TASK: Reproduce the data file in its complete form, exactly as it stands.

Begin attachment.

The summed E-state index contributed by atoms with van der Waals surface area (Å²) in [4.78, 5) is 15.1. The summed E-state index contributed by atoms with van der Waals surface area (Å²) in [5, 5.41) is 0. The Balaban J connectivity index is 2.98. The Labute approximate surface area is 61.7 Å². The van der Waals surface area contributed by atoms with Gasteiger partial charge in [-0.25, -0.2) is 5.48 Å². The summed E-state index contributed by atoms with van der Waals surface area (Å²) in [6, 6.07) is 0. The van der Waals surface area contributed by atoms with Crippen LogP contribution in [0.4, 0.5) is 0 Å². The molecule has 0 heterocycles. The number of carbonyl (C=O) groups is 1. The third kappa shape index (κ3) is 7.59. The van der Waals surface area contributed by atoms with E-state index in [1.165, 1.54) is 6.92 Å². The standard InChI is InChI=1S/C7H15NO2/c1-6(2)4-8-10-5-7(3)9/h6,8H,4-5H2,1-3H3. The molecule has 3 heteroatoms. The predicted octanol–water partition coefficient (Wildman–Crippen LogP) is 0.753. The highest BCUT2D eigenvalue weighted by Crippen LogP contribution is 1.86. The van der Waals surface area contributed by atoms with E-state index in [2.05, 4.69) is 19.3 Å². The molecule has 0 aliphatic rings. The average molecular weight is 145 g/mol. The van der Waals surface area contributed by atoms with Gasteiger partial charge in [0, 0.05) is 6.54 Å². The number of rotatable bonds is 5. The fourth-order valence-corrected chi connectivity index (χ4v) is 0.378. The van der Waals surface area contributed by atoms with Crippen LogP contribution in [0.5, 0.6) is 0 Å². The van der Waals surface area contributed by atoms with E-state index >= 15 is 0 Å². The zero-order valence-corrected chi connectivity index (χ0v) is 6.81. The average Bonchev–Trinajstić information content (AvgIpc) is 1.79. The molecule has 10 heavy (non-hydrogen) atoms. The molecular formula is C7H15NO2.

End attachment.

The summed E-state index contributed by atoms with van der Waals surface area (Å²) in [4.78, 5) is 15.1. The summed E-state index contributed by atoms with van der Waals surface area (Å²) in [5, 5.41) is 0. The Balaban J connectivity index is 2.98. The Labute approximate surface area is 61.7 Å². The van der Waals surface area contributed by atoms with Gasteiger partial charge in [-0.25, -0.2) is 5.48 Å². The summed E-state index contributed by atoms with van der Waals surface area (Å²) in [6, 6.07) is 0. The van der Waals surface area contributed by atoms with Crippen LogP contribution in [0.4, 0.5) is 0 Å². The molecule has 0 heterocycles. The number of carbonyl (C=O) groups is 1. The third kappa shape index (κ3) is 7.59. The van der Waals surface area contributed by atoms with E-state index in [1.165, 1.54) is 6.92 Å². The standard InChI is InChI=1S/C7H15NO2/c1-6(2)4-8-10-5-7(3)9/h6,8H,4-5H2,1-3H3. The molecule has 3 heteroatoms. The predicted octanol–water partition coefficient (Wildman–Crippen LogP) is 0.753. The highest BCUT2D eigenvalue weighted by Crippen LogP contribution is 1.86. The van der Waals surface area contributed by atoms with E-state index in [2.05, 4.69) is 19.3 Å². The molecule has 0 aliphatic rings. The average molecular weight is 145 g/mol. The van der Waals surface area contributed by atoms with Gasteiger partial charge in [0, 0.05) is 6.54 Å². The number of rotatable bonds is 5. The fourth-order valence-corrected chi connectivity index (χ4v) is 0.378. The van der Waals surface area contributed by atoms with Crippen LogP contribution in [0.5, 0.6) is 0 Å². The van der Waals surface area contributed by atoms with E-state index >= 15 is 0 Å². The zero-order valence-corrected chi connectivity index (χ0v) is 6.81. The average Bonchev–Trinajstić information content (AvgIpc) is 1.79. The molecule has 10 heavy (non-hydrogen) atoms. The molecular formula is C7H15NO2.